All she wanted was to look normal. As a young girl in Canada, a car accident had crushed her nose, and the resulting dents and scars left her horribly self-conscious. She felt she never fit in with her peers.
After a wayward youth marked by drug use, she turned to theft to support her addiction, and in the late 1950s, at 28, she was incarcerated at Oakalla Prison near Vancouver. She made the most of her time there, taking classes on typing and English grammar and entering drug counseling. But however gratifying, these services couldn’t fix her main source of distress—her ugly, battered nose.
One day, however, the woman learned that a plastic surgeon who volunteered at Oakalla was offering to fix prisoners’ faces for free. His name was Edward Lewison, and he had some unorthodox ideas. Namely, that scars and facial deformities marked people as social outcasts and drove them into crime.
Theories linking looks and criminal behavior were nothing new. A century before, an Italian doctor and eugenicist named Cesare Lombroso promoted the idea that certain facial features—jutting jaws, sloping foreheads, big ears—indelibly marked some people as criminals, partly because those features revealed a reversion to a savage, ape-like ancestor with no impulse control. Lombroso even boasted that he could pick out criminals from photographs alone.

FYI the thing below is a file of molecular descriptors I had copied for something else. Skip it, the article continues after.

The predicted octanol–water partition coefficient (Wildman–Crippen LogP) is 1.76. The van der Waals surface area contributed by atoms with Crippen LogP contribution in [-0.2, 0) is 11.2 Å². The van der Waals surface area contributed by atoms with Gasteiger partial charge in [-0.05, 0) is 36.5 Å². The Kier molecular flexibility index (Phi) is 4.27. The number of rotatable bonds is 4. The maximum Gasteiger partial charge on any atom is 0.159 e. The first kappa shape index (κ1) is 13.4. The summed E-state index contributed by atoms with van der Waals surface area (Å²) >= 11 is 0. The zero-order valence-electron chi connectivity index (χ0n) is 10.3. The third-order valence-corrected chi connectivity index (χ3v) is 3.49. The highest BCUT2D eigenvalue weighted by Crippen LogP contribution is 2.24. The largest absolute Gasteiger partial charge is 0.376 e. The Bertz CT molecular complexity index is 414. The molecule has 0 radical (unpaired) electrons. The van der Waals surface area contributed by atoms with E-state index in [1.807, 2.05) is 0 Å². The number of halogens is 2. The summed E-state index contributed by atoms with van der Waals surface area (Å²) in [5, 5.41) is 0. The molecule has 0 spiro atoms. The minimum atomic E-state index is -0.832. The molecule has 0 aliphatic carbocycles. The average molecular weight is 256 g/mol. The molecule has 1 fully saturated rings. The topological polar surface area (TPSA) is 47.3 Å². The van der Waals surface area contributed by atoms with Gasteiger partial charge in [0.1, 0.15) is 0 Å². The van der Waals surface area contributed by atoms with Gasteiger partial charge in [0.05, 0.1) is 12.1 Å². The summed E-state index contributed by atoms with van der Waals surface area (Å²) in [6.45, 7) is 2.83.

Lombroso’s theories had been debunked by the 1950s, but their influence lingered in Lewison’s notion that facial defects pushed people into crime—especially defects in children. “These children, when they grow up, become weaklings in character and are unable to earn an honest living,” he wrote. Being “barred from the normal community of man,” they use crime “as their way of getting even with nature and society.” If that was true, Lewison reasoned that plastic surgery could fix the problem. By giving people a new face, he could give them a new life.
Lewison saw plenty of opportunities to test his theory at Oakalla—the prison population, he said, was rife with broken noses, scars, gnarled teeth, and bulging ears. So he began repairing these imperfections at no cost. The results impressed him. After fixing the nose of the woman in the car crash, for instance, he reported that she became much sunnier and got along better with guards. On her release from prison, she reunited with her husband and settled down to a stable life, free of drugs and crime. “She regarded the operation as a significant step towards becoming socially acceptable,” Lewison noted.